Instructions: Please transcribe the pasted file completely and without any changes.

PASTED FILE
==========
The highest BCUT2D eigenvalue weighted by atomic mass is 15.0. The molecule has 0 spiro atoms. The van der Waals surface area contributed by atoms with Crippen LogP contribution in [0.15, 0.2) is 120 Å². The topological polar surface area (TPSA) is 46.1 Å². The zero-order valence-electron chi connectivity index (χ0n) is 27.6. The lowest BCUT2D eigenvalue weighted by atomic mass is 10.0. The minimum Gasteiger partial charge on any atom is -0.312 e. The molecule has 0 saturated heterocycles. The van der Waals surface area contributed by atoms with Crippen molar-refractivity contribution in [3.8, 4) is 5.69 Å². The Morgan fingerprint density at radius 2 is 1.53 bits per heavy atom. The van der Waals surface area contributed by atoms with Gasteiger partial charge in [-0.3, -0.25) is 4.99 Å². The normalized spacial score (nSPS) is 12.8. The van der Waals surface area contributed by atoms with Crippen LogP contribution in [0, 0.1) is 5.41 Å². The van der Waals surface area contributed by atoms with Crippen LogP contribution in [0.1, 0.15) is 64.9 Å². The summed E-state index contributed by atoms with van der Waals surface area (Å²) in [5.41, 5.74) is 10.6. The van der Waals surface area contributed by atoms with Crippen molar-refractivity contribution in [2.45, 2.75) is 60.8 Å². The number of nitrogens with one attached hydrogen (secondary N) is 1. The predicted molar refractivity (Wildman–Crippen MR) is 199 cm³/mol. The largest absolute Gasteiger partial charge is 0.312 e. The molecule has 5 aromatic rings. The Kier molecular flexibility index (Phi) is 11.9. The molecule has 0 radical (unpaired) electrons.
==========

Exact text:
The highest BCUT2D eigenvalue weighted by atomic mass is 15.0. The molecule has 0 spiro atoms. The van der Waals surface area contributed by atoms with Crippen LogP contribution in [0.15, 0.2) is 120 Å². The topological polar surface area (TPSA) is 46.1 Å². The zero-order valence-electron chi connectivity index (χ0n) is 27.6. The lowest BCUT2D eigenvalue weighted by atomic mass is 10.0. The minimum Gasteiger partial charge on any atom is -0.312 e. The molecule has 0 saturated heterocycles. The van der Waals surface area contributed by atoms with Crippen molar-refractivity contribution in [3.8, 4) is 5.69 Å². The Morgan fingerprint density at radius 2 is 1.53 bits per heavy atom. The van der Waals surface area contributed by atoms with Gasteiger partial charge in [-0.3, -0.25) is 4.99 Å². The normalized spacial score (nSPS) is 12.8. The van der Waals surface area contributed by atoms with Crippen LogP contribution in [0, 0.1) is 5.41 Å². The van der Waals surface area contributed by atoms with Crippen LogP contribution in [0.1, 0.15) is 64.9 Å². The summed E-state index contributed by atoms with van der Waals surface area (Å²) in [5.41, 5.74) is 10.6. The van der Waals surface area contributed by atoms with Crippen molar-refractivity contribution in [2.45, 2.75) is 60.8 Å². The number of nitrogens with one attached hydrogen (secondary N) is 1. The predicted molar refractivity (Wildman–Crippen MR) is 199 cm³/mol. The largest absolute Gasteiger partial charge is 0.312 e. The molecule has 5 aromatic rings. The Kier molecular flexibility index (Phi) is 11.9. The molecule has 0 radical (unpaired) electrons.